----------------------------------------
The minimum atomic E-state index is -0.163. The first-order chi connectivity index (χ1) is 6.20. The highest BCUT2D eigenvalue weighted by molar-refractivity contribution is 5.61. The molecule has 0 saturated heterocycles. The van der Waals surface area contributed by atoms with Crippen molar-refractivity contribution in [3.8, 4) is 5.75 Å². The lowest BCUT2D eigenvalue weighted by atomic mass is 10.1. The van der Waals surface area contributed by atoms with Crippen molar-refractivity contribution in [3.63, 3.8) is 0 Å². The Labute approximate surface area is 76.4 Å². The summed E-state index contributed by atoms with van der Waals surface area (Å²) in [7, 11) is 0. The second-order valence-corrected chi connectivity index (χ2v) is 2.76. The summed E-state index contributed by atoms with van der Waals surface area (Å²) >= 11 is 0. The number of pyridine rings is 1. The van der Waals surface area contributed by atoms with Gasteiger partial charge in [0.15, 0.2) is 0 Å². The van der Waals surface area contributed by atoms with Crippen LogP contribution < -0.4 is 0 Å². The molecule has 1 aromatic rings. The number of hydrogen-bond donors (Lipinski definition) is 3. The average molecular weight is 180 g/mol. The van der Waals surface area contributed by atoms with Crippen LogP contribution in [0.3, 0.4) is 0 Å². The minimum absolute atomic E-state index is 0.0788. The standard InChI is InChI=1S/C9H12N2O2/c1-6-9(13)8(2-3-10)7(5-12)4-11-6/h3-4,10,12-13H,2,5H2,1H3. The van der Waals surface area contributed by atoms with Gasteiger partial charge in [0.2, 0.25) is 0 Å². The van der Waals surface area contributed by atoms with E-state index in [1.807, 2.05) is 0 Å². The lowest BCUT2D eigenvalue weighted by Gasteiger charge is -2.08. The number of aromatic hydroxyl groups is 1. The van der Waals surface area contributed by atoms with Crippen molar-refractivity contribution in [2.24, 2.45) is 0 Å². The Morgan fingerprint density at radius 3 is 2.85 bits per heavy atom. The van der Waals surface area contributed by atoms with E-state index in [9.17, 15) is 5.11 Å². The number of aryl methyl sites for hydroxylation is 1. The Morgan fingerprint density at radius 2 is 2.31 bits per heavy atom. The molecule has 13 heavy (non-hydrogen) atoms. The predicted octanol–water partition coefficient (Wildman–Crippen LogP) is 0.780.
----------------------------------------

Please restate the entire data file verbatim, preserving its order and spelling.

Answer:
The minimum atomic E-state index is -0.163. The first-order chi connectivity index (χ1) is 6.20. The highest BCUT2D eigenvalue weighted by molar-refractivity contribution is 5.61. The molecule has 0 saturated heterocycles. The van der Waals surface area contributed by atoms with Crippen molar-refractivity contribution in [3.8, 4) is 5.75 Å². The lowest BCUT2D eigenvalue weighted by atomic mass is 10.1. The van der Waals surface area contributed by atoms with Crippen molar-refractivity contribution in [3.63, 3.8) is 0 Å². The Labute approximate surface area is 76.4 Å². The summed E-state index contributed by atoms with van der Waals surface area (Å²) in [7, 11) is 0. The second-order valence-corrected chi connectivity index (χ2v) is 2.76. The summed E-state index contributed by atoms with van der Waals surface area (Å²) >= 11 is 0. The number of pyridine rings is 1. The van der Waals surface area contributed by atoms with Gasteiger partial charge in [0.15, 0.2) is 0 Å². The van der Waals surface area contributed by atoms with Crippen LogP contribution < -0.4 is 0 Å². The molecule has 1 aromatic rings. The number of hydrogen-bond donors (Lipinski definition) is 3. The average molecular weight is 180 g/mol. The van der Waals surface area contributed by atoms with Crippen LogP contribution in [0.3, 0.4) is 0 Å². The minimum absolute atomic E-state index is 0.0788. The standard InChI is InChI=1S/C9H12N2O2/c1-6-9(13)8(2-3-10)7(5-12)4-11-6/h3-4,10,12-13H,2,5H2,1H3. The van der Waals surface area contributed by atoms with Gasteiger partial charge in [0.2, 0.25) is 0 Å². The van der Waals surface area contributed by atoms with E-state index in [1.807, 2.05) is 0 Å². The lowest BCUT2D eigenvalue weighted by Gasteiger charge is -2.08. The number of aromatic hydroxyl groups is 1. The van der Waals surface area contributed by atoms with Crippen molar-refractivity contribution in [2.24, 2.45) is 0 Å². The Morgan fingerprint density at radius 3 is 2.85 bits per heavy atom. The van der Waals surface area contributed by atoms with E-state index in [9.17, 15) is 5.11 Å². The number of aryl methyl sites for hydroxylation is 1. The Morgan fingerprint density at radius 2 is 2.31 bits per heavy atom. The molecule has 13 heavy (non-hydrogen) atoms. The predicted octanol–water partition coefficient (Wildman–Crippen LogP) is 0.780.